But here’s the important thing everybody, here’s the important thing about finding your thing through teaching.  You don’t think you’re ready to teach, but you discover what you know through teaching.  And if you set it up in a way that it’s safe for you and that you can collect what you’re learning, you can record it, you can grow so much faster into seeing, “What is it about my thing that I love?  What is it about it that I don’t love?  What is it that I want to learn more about?”  But it’s never about being done or perfect.

You will never know everything you need to know to teach what you want to teach and hence that is what is so maddening for people and so tenderizing about teaching.  Things will always arise that you can’t answer and the stronger that you take your seat as a teacher the more able you are to meet people there and be curious with them and be a student teacher.  And there are a number of the master teacher interviews, there’s like 34 and we’re always adding more master teacher interviews.  And Sherry Huber, the zen meditation teacher is one of them and she talks about being a student teacher and being asked to teach and having her knees literally shaking and she’s still terrified, like 35 years later.

Tanya:  Right.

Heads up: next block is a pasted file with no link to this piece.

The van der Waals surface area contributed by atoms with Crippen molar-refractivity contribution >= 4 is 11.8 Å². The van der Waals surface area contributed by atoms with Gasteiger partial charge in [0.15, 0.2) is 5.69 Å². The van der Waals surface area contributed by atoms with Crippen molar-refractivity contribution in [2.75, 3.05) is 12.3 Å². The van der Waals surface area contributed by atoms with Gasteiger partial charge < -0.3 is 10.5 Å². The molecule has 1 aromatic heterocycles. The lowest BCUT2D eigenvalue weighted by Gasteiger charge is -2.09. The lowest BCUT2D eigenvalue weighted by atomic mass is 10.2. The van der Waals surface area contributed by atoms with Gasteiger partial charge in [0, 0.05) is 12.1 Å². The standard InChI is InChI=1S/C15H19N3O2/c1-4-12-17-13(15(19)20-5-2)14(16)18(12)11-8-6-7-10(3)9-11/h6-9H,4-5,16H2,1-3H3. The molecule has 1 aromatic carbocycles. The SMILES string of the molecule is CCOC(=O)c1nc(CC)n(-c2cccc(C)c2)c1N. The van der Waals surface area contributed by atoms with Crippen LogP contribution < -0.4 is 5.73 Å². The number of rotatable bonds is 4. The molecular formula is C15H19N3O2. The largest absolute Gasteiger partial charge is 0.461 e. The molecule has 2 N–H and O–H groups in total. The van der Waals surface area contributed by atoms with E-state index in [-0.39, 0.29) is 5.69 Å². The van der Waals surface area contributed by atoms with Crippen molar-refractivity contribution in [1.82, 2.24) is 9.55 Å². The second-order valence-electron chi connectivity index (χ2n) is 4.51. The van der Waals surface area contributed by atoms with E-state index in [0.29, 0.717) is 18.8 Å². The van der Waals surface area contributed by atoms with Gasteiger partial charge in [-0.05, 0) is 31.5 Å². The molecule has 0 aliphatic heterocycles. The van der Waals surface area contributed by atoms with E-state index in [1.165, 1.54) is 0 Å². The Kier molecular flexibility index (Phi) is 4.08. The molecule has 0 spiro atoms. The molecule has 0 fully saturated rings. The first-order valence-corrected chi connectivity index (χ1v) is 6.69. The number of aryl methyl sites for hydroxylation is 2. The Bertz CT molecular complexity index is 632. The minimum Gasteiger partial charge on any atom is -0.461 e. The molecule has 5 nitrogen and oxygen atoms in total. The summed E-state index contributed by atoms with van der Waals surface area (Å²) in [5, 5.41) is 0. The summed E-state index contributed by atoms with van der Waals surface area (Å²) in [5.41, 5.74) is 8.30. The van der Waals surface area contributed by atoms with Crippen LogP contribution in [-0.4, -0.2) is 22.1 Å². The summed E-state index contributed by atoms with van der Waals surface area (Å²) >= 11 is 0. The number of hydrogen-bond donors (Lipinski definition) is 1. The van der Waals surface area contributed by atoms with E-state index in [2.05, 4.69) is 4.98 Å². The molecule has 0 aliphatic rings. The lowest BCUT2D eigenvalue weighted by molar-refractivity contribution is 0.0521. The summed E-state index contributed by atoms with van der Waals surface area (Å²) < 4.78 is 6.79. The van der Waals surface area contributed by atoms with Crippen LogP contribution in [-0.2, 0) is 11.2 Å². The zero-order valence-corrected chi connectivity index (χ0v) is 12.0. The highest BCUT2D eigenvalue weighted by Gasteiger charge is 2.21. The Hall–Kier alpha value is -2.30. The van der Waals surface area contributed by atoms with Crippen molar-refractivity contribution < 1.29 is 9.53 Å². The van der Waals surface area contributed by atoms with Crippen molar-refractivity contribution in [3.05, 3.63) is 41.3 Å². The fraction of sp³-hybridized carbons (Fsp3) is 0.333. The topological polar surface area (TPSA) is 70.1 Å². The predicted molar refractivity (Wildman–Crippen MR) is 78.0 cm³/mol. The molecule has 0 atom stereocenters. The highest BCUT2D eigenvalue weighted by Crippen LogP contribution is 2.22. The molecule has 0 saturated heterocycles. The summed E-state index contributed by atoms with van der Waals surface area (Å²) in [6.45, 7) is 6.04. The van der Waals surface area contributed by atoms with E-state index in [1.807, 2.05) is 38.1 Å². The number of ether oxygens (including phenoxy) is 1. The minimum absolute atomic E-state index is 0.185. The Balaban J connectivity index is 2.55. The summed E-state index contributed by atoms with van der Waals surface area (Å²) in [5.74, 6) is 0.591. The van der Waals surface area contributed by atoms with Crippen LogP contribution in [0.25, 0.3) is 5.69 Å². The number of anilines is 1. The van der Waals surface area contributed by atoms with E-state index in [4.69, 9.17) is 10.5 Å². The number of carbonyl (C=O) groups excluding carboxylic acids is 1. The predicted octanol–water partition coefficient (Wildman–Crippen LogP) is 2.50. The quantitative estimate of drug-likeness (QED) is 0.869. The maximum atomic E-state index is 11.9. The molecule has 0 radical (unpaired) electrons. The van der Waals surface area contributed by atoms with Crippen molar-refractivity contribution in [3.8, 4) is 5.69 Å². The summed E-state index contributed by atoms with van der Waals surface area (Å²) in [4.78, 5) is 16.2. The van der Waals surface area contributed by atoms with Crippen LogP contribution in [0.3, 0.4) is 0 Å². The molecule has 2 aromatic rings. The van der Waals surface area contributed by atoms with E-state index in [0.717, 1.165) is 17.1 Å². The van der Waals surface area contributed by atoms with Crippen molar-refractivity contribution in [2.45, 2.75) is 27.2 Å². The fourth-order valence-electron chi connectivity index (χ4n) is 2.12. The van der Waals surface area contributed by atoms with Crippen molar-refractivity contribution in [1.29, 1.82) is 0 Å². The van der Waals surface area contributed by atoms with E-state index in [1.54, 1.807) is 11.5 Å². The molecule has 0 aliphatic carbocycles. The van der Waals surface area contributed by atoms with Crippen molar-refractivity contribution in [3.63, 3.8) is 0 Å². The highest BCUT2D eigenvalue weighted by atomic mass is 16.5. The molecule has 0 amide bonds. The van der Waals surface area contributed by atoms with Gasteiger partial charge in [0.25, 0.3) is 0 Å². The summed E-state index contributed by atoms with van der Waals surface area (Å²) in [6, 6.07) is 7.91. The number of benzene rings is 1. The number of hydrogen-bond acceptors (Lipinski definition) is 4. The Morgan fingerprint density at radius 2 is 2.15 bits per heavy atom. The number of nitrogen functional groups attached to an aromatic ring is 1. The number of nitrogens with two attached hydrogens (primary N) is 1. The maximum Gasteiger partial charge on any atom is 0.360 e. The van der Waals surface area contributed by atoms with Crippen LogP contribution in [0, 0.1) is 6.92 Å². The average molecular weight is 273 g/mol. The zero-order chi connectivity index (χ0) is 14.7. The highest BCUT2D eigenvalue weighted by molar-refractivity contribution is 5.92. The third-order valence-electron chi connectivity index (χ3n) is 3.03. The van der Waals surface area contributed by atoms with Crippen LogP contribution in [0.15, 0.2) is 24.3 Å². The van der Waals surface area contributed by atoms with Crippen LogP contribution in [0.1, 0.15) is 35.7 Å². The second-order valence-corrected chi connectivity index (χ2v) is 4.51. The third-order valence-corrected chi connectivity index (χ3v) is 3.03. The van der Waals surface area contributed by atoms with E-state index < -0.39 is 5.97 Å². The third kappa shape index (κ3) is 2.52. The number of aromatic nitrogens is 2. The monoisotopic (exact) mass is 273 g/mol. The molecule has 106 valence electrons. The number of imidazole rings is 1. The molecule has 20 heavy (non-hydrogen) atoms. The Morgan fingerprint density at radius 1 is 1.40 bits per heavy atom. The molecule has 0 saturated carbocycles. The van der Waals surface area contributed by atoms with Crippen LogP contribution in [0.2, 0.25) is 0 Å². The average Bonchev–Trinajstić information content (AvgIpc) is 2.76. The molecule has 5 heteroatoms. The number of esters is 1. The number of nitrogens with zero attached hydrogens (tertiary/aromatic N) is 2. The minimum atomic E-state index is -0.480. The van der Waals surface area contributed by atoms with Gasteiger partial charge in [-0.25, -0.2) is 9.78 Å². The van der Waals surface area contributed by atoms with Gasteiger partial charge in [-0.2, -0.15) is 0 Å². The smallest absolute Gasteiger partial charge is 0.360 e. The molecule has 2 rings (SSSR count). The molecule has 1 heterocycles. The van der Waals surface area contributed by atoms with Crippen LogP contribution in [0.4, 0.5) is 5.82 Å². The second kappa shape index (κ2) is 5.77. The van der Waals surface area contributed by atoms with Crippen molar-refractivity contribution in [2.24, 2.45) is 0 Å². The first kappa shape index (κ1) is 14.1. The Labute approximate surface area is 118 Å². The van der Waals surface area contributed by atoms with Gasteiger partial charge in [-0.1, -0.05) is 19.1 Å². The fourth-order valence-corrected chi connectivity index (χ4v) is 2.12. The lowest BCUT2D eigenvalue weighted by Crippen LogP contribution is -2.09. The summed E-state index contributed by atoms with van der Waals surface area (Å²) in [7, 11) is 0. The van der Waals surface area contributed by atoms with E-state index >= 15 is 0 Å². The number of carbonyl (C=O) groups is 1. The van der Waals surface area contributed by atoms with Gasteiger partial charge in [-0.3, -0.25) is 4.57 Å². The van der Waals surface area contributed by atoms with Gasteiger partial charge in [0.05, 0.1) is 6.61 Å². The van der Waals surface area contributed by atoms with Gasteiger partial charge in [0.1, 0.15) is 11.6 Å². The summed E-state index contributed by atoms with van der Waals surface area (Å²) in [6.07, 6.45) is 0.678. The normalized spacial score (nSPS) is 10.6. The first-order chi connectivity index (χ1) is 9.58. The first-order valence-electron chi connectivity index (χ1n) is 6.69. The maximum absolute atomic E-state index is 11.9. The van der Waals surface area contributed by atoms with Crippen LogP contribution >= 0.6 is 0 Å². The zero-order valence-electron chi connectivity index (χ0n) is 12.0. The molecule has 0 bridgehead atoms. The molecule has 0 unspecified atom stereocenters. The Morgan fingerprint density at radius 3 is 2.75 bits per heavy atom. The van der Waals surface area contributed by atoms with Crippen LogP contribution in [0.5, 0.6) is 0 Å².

Jennifer:  So to me the greatest gift of TeachNow and probably the greatest gift of a lot of my work is kind of being willing to pull the curtain back and say, “This is what’s really going on in this moment right now.”

Tanya:  Love it.  Okay, so you said that your family, your friends witnessed this whole process.  It’s been quite amazing to watch it.  Even at the top of the call you were saying you don’t really coach anymore.  So as your own identity has been morphing and your things have been sort of shifting like a beautiful home that’s sort of settling into itself in a way, you know?  What have been some questions that you’ve been asking yourself?

Jennifer:  Well, first I have to tell you that my word for the year is home so it’s really lovely that you said that.  And I don’t mean home like staying home, I mean like building a new way of being, inhabiting the space of that deep rootedness and self trust, so nice little synchronicity there.  The benchmarks are, for me, first to notice where I’m feeling out of alignment or like I’m faking it.  That faking is a huge benchmark for me, and then I’ve had to learn, God, over and over and over again, “Oh, that doesn’t mean I’m doing the wrong work.  It means I have a story about how I should be doing the work.”

Tanya:  Yes.

Jennifer:  Huge, huge, oops, still learning it, still learning it.  And then looking back at whatever I’ve done and there’s a lot of it and going, “Oh, holy shit, that was really of use to people but I wasn’t getting fed because my story was ‘that’s not what I’m supposed to be doing.’”

Tanya:  Right, right.